MINNEAPOLIS — Students of St. John Paul II Catholic Preparatory School in Minneapolis joyfully put on brand new coats as current and former members of the Minnesota Vikings greeted them.
One of the Vikings’ backup quarterbacks, Kyle Sloter, and former offensive lineman Matt Birk high-fived the children, posed with them for pictures and signed autographs. Sloter and Birk partnered with the Knights of Columbus’ annual Coats for Kids drive, which takes place each Super Bowl week in the game’s host city.
“It’s another example of how I think the Knights step up and do good things,” said Birk, who also is a member of the Knights of Columbus. “With the Super Bowl here, it’s a good time to remind people of what’s important. It’s not the be all and end all.”
The Knights distributed the donated coats to the school’s 119 students in the gym during a morning program that included a bit of the pageantry surrounding the city the week of the game. Multiple videographers and photographers surveyed the crowd, capturing an event the Knights’ Connecticut-based Supreme Council has organized annually since the 2009 Super Bowl.
“You can see they (the students) are excited. These kids usually don’t have these kind of opportunities to meet these people,” said Edgar Alfonzo, principal of St. John Paul II, speaking of their encounter with NFL players.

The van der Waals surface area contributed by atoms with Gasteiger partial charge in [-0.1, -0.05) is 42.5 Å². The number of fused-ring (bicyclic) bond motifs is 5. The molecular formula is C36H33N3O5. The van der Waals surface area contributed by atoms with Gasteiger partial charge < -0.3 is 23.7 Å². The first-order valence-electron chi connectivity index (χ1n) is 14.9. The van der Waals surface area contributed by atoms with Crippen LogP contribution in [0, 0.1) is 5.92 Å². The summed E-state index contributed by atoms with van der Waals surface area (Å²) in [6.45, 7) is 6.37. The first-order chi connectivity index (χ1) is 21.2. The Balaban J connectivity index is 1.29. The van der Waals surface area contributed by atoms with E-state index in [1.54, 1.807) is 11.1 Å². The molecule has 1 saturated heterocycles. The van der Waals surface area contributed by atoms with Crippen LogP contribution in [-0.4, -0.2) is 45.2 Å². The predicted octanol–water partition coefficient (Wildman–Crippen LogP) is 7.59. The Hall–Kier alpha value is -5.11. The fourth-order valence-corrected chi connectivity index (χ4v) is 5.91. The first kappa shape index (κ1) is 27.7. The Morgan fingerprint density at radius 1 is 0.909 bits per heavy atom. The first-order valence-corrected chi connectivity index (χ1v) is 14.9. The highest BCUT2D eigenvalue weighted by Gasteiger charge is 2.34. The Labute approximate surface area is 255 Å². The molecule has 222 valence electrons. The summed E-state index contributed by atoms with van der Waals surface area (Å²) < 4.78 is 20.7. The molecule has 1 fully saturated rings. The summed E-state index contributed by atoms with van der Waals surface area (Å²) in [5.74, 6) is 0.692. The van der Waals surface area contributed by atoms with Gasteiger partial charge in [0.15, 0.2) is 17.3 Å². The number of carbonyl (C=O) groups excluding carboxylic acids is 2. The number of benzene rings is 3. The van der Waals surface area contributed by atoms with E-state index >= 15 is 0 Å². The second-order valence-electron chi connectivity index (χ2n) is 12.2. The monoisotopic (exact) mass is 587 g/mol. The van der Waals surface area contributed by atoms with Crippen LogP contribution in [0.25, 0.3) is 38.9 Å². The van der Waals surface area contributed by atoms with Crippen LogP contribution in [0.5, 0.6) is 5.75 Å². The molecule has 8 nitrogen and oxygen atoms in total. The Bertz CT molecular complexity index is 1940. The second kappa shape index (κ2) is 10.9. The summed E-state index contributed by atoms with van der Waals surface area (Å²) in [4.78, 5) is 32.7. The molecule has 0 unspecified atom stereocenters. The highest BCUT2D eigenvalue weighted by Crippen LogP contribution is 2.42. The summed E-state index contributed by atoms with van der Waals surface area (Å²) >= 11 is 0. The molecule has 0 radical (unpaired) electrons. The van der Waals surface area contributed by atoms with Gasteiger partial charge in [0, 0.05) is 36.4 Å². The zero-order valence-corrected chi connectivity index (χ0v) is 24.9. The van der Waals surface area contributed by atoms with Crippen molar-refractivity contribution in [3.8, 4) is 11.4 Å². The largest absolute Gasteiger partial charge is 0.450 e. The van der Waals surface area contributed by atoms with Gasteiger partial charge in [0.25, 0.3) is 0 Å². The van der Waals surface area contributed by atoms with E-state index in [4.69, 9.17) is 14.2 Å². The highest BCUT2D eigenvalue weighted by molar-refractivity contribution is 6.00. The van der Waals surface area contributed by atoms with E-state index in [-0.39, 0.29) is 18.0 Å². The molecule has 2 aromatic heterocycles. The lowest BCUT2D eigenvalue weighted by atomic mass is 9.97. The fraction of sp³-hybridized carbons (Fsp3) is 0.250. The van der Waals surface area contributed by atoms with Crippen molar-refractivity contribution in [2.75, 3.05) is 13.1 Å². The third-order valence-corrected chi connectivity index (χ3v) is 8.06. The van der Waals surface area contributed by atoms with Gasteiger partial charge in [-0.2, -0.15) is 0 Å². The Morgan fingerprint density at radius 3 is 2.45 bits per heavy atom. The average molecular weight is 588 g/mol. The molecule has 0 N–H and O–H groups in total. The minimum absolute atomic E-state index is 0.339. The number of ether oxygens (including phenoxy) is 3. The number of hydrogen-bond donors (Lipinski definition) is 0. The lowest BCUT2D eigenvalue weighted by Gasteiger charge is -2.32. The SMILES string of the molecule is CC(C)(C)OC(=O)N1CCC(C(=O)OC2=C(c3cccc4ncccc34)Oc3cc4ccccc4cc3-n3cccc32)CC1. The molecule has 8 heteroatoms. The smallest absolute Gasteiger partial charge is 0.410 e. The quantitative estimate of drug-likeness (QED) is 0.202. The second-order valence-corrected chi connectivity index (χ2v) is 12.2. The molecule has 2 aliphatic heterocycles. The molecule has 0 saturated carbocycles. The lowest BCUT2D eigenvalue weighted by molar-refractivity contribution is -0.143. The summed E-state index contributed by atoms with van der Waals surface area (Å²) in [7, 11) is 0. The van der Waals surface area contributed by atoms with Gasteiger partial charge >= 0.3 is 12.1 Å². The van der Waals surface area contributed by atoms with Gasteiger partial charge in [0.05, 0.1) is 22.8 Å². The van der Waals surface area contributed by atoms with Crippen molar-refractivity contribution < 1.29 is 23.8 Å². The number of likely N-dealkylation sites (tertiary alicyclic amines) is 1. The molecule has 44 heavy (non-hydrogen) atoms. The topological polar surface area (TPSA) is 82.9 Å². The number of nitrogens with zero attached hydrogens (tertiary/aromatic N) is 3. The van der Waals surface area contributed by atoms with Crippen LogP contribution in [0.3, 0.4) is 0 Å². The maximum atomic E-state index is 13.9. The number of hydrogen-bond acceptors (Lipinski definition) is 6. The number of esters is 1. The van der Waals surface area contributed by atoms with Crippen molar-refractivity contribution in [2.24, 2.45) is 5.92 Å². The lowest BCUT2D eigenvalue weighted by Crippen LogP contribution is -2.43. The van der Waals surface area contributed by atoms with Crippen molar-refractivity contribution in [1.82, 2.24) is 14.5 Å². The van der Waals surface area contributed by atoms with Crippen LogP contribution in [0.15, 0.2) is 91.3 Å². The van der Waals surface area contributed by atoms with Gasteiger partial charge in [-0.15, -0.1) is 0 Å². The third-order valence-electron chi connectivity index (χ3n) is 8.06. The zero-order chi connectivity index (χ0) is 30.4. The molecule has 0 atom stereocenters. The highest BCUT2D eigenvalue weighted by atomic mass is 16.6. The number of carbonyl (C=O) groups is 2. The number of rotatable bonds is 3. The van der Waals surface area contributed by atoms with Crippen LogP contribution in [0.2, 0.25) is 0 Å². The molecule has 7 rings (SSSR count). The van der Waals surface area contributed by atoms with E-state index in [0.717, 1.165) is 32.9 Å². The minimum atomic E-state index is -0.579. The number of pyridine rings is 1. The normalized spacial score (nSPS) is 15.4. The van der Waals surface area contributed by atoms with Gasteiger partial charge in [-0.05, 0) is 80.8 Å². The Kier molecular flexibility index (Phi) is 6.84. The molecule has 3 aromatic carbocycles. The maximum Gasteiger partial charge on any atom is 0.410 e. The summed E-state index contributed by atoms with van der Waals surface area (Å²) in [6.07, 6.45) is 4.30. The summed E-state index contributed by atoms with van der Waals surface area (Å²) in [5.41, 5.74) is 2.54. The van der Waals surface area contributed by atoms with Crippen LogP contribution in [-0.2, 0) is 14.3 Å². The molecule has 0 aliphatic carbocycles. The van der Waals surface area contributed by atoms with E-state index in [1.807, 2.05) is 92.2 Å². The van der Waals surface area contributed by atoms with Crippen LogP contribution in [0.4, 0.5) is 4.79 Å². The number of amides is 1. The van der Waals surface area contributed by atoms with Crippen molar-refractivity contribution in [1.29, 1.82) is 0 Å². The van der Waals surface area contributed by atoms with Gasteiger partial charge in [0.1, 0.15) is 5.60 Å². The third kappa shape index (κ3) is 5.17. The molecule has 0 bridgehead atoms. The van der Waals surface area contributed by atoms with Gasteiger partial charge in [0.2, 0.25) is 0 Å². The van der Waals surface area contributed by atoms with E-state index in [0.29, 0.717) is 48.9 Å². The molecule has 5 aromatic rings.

Members of Minnesota Knights of Columbus councils helped distribute the coats, donated by the Supreme Council. The council invited Birk and the Vikings to participate.
Birk spoke to the student body about teamwork and faith. He also reminded the students of their dignity.
“Football players are just like you. You have good days and bad days. Football players are children of God as well,” said Birk, who was playing for the Baltimore Ravens when the team won the Super Bowl in February 2013.
Sloter, who grew up Methodist, appreciates the purpose of the Coats for Kids event. He participated in Fellowship of Christian Athletes while attending the University of Northern Colorado before he joined the Vikings. He wants to make giving back a significant part of his professional sports career, too.
“The Vikings just really present opportunities for the players to come out and give back to the community,” Sloter said. “Now, that we’re in the offseason, I feel like I have a bigger responsibility to go out and do some things, try to help out, give back and make people’s day as much as I can.”
Auxilliary Bishop Andrew Cozzens spoke to the students during the event, reminding them that even those coats are a sign of God’s love for them. Father Mike Van Sloun, pastor of St. Bartholomew in Wayzata and Catholic chaplain for the Vikings, also addressed the students, explaining that football players have the same call to holiness they have.
Also in attendance was Archbishop Bernard J. Hebda of St. Paul and Minneapolis.
Mark McMullen, who represented the Supreme Council at the event, said that since the inception of the drive, more than 500,000 new coats have been donated. Knights councils around the U.S. participate in Coats for Kids throughout the year.
“This is the most visible program we do,” McMullen said. “This winter season, 100,000 coats have been ordered throughout the United States and Canada.”